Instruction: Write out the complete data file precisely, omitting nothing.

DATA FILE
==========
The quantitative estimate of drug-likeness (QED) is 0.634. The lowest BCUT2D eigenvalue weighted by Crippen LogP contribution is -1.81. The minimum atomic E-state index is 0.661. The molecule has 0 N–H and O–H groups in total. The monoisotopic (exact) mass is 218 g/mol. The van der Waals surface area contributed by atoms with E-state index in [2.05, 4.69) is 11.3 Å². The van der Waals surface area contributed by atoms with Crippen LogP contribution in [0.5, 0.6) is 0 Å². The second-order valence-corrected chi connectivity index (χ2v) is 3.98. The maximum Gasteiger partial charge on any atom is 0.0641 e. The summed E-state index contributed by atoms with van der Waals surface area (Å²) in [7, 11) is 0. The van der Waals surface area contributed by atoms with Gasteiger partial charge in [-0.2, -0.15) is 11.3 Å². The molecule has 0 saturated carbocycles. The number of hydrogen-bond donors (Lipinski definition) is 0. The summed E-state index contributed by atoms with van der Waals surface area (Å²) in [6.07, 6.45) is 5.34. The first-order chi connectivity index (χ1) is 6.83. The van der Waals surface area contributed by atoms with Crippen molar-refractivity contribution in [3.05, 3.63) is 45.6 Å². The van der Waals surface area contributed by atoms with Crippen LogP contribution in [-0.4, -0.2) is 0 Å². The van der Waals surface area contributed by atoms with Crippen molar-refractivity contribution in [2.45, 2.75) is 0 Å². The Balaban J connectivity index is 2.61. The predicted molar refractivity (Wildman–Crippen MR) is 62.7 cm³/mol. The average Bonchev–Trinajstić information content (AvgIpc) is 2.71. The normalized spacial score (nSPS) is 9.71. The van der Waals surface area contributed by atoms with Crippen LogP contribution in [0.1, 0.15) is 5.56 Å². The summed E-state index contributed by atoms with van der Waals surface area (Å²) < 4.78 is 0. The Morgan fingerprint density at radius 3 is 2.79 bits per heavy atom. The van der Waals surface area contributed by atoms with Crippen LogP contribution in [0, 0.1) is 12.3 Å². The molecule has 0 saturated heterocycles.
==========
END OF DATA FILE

The quantitative estimate of drug-likeness (QED) is 0.634. The lowest BCUT2D eigenvalue weighted by Crippen LogP contribution is -1.81. The minimum atomic E-state index is 0.661. The molecule has 0 N–H and O–H groups in total. The monoisotopic (exact) mass is 218 g/mol. The van der Waals surface area contributed by atoms with E-state index in [2.05, 4.69) is 11.3 Å². The van der Waals surface area contributed by atoms with Crippen LogP contribution in [0.5, 0.6) is 0 Å². The second-order valence-corrected chi connectivity index (χ2v) is 3.98. The maximum Gasteiger partial charge on any atom is 0.0641 e. The summed E-state index contributed by atoms with van der Waals surface area (Å²) in [7, 11) is 0. The van der Waals surface area contributed by atoms with Gasteiger partial charge in [-0.2, -0.15) is 11.3 Å². The molecule has 0 saturated carbocycles. The number of hydrogen-bond donors (Lipinski definition) is 0. The summed E-state index contributed by atoms with van der Waals surface area (Å²) in [6.07, 6.45) is 5.34. The first-order chi connectivity index (χ1) is 6.83. The van der Waals surface area contributed by atoms with Crippen molar-refractivity contribution in [3.05, 3.63) is 45.6 Å². The van der Waals surface area contributed by atoms with Crippen LogP contribution in [-0.4, -0.2) is 0 Å². The van der Waals surface area contributed by atoms with Crippen molar-refractivity contribution in [2.45, 2.75) is 0 Å². The Balaban J connectivity index is 2.61. The predicted molar refractivity (Wildman–Crippen MR) is 62.7 cm³/mol. The average Bonchev–Trinajstić information content (AvgIpc) is 2.71. The normalized spacial score (nSPS) is 9.71. The van der Waals surface area contributed by atoms with Crippen LogP contribution in [0.1, 0.15) is 5.56 Å². The summed E-state index contributed by atoms with van der Waals surface area (Å²) < 4.78 is 0. The Morgan fingerprint density at radius 3 is 2.79 bits per heavy atom. The van der Waals surface area contributed by atoms with Crippen LogP contribution in [0, 0.1) is 12.3 Å². The molecule has 0 saturated heterocycles.